Dying in long-term care facilities in Europe : The PACE epidemiological study of deceased residents in six countries

Honinx, Elisabeth and Van Dop, Nanja and Smets, Tinne and Deliens, Luc and Van Den Noortgate, Nele and Froggatt, Katherine and Gambassi, Giovanni and Kylänen, Marika and Onwuteaka-Philipsen, Bregje and Szczerbińska, Katarzyna and Van Den Block, Lieve and Gatsolaeva, Yuliana and Miranda, Rose and Pivodic, Lara and Tanghe, Marc and Van Hout, Hein and Pasman, Roeline H.R.W. and Oosterveld-Vlug, Mariska and Piers, Ruth and Wichmann, Anne B. and Engels, Yvonne and Vernooij-Dassen, Myrra and Hockley, Jo and Payne, Sheila and Leppäaho, Suvi and Barańska, Ilona and Pautex, Sophie and Bassal, Catherine and Mammarella, Federica and Mercuri, Martina and Rossi, Paola and Segat, Ivan and Stodolska, Agata and Adang, Eddy and Andreasen, Paula and Kuitunen-Kaija, Outi and Moore, Danni Collingridge and Pac, Agnieszka and Kijowska, Violetta and Ten Koppel, Maud and Van Der Steen, Jenny T. and De Paula, Emilie Morgan (2019) Dying in long-term care facilities in Europe : The PACE epidemiological study of deceased residents in six countries. BMC Public Health, 19 (1): 1199. ISSN 1471-2458

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Background: By 2030, 30% of the European population will be aged 60 or over and those aged 80 and above will be the fastest growing cohort. An increasing number of people will die at an advanced age with multiple chronic diseases. In Europe at present, between 12 and 38% of the oldest people die in a long-term care facility. The lack of nationally representative empirical data, either demographic or clinical, about people who die in long-term care facilities makes appropriate policy responses more difficult. Additionally, there is a lack of comparable cross-country data; the opportunity to compare and contrast data internationally would allow for a better understanding of both common issues and country-specific challenges and could help generate hypotheses about different options regarding policy, health care organization and provision. The objectives of this study are to describe the demographic, facility stay and clinical characteristics of residents dying in long-term care facilities and the differences between countries. Methods: Epidemiological study (2015) in a proportionally stratified random sample of 322 facilities in Belgium, Finland, Italy, the Netherlands, Poland and England. The final sample included 1384 deceased residents. The sampled facilities received a letter introducing the project and asking for voluntary participation. Facility manager, nursing staff member and treating physician completed structured questionnaires for all deaths in the preceding 3 months. Results: Of 1384 residents the average age at death ranged from 81 (Poland) to 87 (Belgium, England) (p < 0.001) and length of stay from 6 months (Poland, Italy) to 2 years (Belgium) (p < 0.05); 47% (the Netherlands) to 74% (Italy) had more than two morbidities and 60% (England) to 83% (Finland) dementia, with a significant difference between countries (p < 0.001). Italy and Poland had the highest percentages with poor functional and cognitive status 1 month before death (BANS-S score of 21.8 and 21.9 respectively). Clinical complications occurred often during the final month (51.9% England, 66.4% Finland and Poland). Conclusions: The population dying in long-term care facilities is complex, displaying multiple diseases with cognitive and functional impairment and high levels of dementia. We recommend future policy should include integration of high-quality palliative and dementia care.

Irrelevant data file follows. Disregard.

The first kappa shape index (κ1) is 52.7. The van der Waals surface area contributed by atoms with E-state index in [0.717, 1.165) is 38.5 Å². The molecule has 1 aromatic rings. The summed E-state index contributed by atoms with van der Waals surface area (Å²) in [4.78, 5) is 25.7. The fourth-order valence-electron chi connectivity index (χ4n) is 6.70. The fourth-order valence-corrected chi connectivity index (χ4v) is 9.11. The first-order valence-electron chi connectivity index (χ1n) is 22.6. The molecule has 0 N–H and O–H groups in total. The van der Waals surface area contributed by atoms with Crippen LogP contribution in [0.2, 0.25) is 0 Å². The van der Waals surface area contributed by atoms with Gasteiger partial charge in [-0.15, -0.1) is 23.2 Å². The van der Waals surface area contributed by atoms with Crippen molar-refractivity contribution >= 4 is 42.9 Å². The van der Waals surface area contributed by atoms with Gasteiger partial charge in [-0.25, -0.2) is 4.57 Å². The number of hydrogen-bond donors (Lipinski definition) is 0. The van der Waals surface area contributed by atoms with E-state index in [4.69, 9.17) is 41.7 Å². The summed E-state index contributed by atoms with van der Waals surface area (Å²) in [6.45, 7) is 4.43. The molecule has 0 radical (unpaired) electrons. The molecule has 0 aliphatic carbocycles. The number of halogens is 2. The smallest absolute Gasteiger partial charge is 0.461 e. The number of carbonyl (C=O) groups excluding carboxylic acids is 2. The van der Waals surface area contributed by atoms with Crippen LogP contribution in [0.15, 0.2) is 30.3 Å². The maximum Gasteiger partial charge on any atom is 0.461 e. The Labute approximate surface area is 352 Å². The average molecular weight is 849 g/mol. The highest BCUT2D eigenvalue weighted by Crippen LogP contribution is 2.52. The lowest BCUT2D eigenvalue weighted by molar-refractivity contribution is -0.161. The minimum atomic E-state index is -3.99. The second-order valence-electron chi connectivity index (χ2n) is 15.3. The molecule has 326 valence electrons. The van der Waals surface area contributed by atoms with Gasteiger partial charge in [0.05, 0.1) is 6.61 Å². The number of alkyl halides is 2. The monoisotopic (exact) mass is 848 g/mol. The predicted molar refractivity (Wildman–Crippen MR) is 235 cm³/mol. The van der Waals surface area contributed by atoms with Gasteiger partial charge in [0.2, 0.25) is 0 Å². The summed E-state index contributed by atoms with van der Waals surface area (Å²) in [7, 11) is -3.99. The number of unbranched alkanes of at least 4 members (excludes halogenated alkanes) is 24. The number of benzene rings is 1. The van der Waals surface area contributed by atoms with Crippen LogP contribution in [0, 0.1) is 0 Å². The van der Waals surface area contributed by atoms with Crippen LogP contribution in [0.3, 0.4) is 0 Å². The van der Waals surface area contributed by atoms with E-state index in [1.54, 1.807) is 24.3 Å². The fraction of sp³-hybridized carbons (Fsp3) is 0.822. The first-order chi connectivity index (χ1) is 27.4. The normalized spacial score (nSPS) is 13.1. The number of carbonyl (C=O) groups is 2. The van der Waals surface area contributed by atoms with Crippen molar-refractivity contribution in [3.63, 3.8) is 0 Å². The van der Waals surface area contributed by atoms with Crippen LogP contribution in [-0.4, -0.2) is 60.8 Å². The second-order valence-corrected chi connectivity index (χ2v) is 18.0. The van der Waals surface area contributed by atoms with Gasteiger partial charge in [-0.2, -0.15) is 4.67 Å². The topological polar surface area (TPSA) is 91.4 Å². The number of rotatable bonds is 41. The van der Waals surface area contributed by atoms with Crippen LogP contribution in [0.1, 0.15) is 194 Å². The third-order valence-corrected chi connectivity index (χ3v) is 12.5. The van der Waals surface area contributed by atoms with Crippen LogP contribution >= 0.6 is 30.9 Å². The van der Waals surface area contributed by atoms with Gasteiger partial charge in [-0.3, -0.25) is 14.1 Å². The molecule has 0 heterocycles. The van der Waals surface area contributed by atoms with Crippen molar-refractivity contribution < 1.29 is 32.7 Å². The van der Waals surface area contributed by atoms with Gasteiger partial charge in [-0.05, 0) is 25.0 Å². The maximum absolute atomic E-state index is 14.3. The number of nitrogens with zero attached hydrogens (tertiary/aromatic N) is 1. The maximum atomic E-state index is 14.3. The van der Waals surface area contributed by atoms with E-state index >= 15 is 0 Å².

Item Type:
Journal Article
Journal or Publication Title:
BMC Public Health
Uncontrolled Keywords:
?? end-of-life carelong-term care facilitynursing homespalliative carepolicypublic health, environmental and occupational health ??
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Deposited On:
10 Feb 2020 12:15
Last Modified:
16 Jul 2024 11:22